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Jayson Tatum is still searching for his 3-point stroke. Can he find it down the stretch?

Jayson Tatum needs to find his 3-point shot for the Celtics.John Minchillo/Associated Press

The Celtics are rounding themselves into top form as the season’s final stretch approaches. The only obstacle left is freeing their best player from his post All-Star Game slump.

Jayson Tatum has slipped a bit in the past weeks, but he has responded with strong back-to-back games against the Kings and Pacers before sitting out Sunday’s win over the Spurs.

While Tatum has stepped up other aspects of his game — averaging nearly 10 rebounds and 5.2 assists — since the break, he has struggled from the 3-point line, shooting 29.4 percent from beyond the arc, well below his career and season average.


Knocking down 3-pointers makes the game easier for him, forcing defenders away from the basket and opening up the floor. Tatum has tried to get himself going from the 3-point line early in games, to little success.

In the first half of games since the All-Star Break, Tatum is making just 26.1 percent of his triples. Tatum has warmed up in second halves — making 34.1 percent — but it’s obvious that the 3-point shot has been his biggest struggle in a career season.

“Upset me? Nah, it’s part of it,” Tatum said about his 3-point issues. “There’s certain clips where my balance was off or the ball was too high on the release. If I didn’t get my legs underneath me, it was short. Those are some things you can correct. And some just feel great and don’t go in. That’s kind of part of it.

“I always feel like the next one is going in. And I’m sure it will.”

The pull-up 3-pointer has given Tatum particular trouble. According to NBA Stats, Tatum is shooting 28.6 percent on his pull-up threes this season. He hit 33.4 percent of those same shots last season.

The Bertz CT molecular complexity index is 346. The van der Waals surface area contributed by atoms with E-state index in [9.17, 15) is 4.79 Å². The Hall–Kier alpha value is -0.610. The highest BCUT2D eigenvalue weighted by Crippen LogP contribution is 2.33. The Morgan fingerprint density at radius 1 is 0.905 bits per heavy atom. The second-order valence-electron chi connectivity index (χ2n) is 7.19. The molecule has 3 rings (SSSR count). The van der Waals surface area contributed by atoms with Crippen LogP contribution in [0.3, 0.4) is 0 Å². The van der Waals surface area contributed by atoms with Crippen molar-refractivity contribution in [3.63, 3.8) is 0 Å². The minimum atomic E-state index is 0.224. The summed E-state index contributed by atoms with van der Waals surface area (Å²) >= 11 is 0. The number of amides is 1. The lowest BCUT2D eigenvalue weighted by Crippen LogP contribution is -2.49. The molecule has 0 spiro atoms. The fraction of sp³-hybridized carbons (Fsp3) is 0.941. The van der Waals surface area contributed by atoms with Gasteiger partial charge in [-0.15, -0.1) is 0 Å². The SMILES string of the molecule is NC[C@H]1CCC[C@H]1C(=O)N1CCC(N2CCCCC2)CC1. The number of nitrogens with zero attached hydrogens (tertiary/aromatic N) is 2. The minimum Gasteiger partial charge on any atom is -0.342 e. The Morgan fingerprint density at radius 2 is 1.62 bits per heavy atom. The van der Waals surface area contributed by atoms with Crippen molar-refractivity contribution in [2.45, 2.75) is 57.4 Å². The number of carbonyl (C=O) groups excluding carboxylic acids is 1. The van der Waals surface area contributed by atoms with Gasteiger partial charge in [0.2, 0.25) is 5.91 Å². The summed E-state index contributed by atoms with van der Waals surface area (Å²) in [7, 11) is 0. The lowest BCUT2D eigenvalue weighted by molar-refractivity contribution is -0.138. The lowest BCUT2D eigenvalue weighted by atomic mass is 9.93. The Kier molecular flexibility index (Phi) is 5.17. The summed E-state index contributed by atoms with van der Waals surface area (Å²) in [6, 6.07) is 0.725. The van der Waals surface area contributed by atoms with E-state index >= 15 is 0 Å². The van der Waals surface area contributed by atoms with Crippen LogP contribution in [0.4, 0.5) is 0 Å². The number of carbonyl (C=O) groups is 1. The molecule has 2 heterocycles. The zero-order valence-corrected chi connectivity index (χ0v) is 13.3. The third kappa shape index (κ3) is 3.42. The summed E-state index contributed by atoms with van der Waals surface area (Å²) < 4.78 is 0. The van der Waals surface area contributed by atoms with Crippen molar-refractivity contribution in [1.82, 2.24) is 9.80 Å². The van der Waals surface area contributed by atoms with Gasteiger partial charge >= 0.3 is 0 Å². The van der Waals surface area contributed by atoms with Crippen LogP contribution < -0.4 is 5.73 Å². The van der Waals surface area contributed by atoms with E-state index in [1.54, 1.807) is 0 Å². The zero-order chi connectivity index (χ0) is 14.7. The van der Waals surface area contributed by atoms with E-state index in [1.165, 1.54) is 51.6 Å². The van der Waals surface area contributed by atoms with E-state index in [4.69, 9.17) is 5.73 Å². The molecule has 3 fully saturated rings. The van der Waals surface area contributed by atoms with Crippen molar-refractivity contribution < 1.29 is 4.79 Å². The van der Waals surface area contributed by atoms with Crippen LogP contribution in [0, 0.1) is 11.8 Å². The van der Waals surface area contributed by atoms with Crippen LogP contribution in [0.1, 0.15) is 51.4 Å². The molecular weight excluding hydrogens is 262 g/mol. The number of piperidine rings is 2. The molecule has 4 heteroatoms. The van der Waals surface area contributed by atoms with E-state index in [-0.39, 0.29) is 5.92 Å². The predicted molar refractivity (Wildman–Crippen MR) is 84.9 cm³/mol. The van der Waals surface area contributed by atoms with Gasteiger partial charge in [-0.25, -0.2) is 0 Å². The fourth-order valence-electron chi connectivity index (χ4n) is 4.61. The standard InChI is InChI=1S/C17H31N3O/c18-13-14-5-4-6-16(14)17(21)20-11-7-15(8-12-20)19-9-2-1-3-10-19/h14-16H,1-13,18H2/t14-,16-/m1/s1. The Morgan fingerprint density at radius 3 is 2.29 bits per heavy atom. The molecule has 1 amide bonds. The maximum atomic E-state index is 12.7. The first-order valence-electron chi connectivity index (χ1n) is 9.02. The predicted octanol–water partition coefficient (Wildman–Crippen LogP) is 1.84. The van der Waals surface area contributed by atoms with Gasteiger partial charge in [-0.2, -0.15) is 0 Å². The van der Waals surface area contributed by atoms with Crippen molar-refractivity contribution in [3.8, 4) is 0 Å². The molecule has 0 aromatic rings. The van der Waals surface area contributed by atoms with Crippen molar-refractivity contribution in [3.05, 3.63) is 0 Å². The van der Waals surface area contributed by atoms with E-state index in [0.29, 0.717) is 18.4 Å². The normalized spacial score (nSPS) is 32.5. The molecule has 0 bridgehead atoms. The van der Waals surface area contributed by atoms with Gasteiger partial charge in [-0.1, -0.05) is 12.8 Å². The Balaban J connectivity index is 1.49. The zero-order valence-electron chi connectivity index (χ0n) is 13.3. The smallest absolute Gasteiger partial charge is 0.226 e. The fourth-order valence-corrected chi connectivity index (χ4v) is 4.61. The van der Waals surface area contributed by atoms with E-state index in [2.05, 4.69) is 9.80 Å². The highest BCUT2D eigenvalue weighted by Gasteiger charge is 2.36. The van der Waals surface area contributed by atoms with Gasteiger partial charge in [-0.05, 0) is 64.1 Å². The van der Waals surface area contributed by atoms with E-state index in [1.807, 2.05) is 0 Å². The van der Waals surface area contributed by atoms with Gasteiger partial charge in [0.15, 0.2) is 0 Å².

“I think I just got to be more aware of [when] my release is too high,” he said. “I’ve got to get a good pick up coming off screens or coming in transition. That’s where a lot of it comes from, just making sure you get a good pick up, making sure the ball is low and close to your body.”


In the past two games, Tatum was 27 for 49 from the field, but 5 of 16 from the 3-point line. He’s doing most of his work in the paint and midrange. Tatum is an elite midrange shooter but there are times where he disregards that shot for threes or a chance to get to the free throw line by attacking the rim.

Tatum kept a low profile during Sunday's blowout win over the Spurs.Jim Davis/Globe Staff

The good news for Celtics faithful is Tatum has not allowed the other aspects of his game to slip. He’s averaging a career high in rebounds and assists. Against the Jazz, who trapped Tatum each time he touched the ball in the frontcourt, the emphasis was on passing to open teammates instead of forcing shots.

The MVP buzz on Tatum has dissipated considerably because of his post-All-Star slump but he still leads the NBA in points scored and is approaching the 10,000-point plateau for his career — a mark he should reach early next season.

He also has the opportunity to break Larry Bird’s single-season scoring record and become the first Celtic to average 30 points per game. He is at 30.1 entering Tuesday’s game against the Wizards.


Tatum was not listed on the injury report, suggesting he’s healthy and able to play in a key game against the Wizards. Teammate Jaylen Brown was named the Eastern Conference Player of the Week after averaging 31.7 points, 8.3 rebounds, and 3.7 assists as the Celtics won all three games in that span.

Brown is showing he’s playoff ready with his recent stretch and the Celtics are perhaps the NBA’s best team with a premium Tatum. It’s an important week for the Celtics with Tuesday’s tricky game against the Wizards preceding Thursday’s showdown against the top-seeded Bucks and a rematch with the Jazz on Friday.

The Celtics are hoping a couple of days off — Tatum hasn’t played or practiced since Friday — will allow him to recuperate for the stretch run. Tatum changed his approach over the past few games by being more aggressive in the paint, but eventually he hopes those 3-point shots will fall and his offensive arsenal will be complete in time for the postseason.

Gary Washburn is a Globe columnist. He can be reached at Follow him @GwashburnGlobe.